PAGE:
But it is utterly without mockery and kookiness that I stop to recognize National Hospice and Palliative Care Month. OK, before you click away thinking "ugh, death, depressing", hear me out. Death holds special interest for me, but not in a morbid train-wreck-voyeur kind of way, but instead, as a place where we're called to rethink life and what it means to be human, compassionate, and present. I was raised by an oncology social worker, who for years supported people who faced death, many of whom lived to tell about it. Elisabeth Kubler-Ross was a household name. I daily heard stories of how instructive patients and their families were to my mother. I also heard of medical professionals' wildly varying capacities for caring for dying patients with compassion and justice. Mom's retired now and channeling her considerable energies into art, but she continues to embody the values of her profession.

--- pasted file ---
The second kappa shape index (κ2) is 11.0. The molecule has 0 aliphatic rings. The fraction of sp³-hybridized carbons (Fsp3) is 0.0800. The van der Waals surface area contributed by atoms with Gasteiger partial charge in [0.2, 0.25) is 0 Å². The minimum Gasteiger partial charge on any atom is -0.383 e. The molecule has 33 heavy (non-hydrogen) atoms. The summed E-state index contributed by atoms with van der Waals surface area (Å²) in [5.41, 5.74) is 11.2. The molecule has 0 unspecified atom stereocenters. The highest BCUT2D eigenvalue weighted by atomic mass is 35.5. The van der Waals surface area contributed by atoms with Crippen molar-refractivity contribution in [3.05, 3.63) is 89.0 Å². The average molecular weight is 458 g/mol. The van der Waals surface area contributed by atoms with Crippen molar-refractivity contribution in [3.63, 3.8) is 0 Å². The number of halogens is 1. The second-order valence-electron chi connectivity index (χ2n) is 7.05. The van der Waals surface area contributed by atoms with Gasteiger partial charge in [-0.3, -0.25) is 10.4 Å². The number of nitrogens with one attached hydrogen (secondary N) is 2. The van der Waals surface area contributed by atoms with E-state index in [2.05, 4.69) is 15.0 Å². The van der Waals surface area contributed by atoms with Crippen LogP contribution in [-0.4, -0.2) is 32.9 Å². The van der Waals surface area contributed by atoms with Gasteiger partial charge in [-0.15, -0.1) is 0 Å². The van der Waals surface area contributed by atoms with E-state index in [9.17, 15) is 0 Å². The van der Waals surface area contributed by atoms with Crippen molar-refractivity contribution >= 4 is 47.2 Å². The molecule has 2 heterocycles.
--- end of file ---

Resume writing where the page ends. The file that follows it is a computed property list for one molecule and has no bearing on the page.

There are some wonderful documentaries and resources that take on the task of demystifying this universal experience of all living things:
- The Hospice Experiement: a history of the American hospice movement from American Radio Works
- Transition rites from different faiths
- The End of Life: Exploring Death in America, from NPR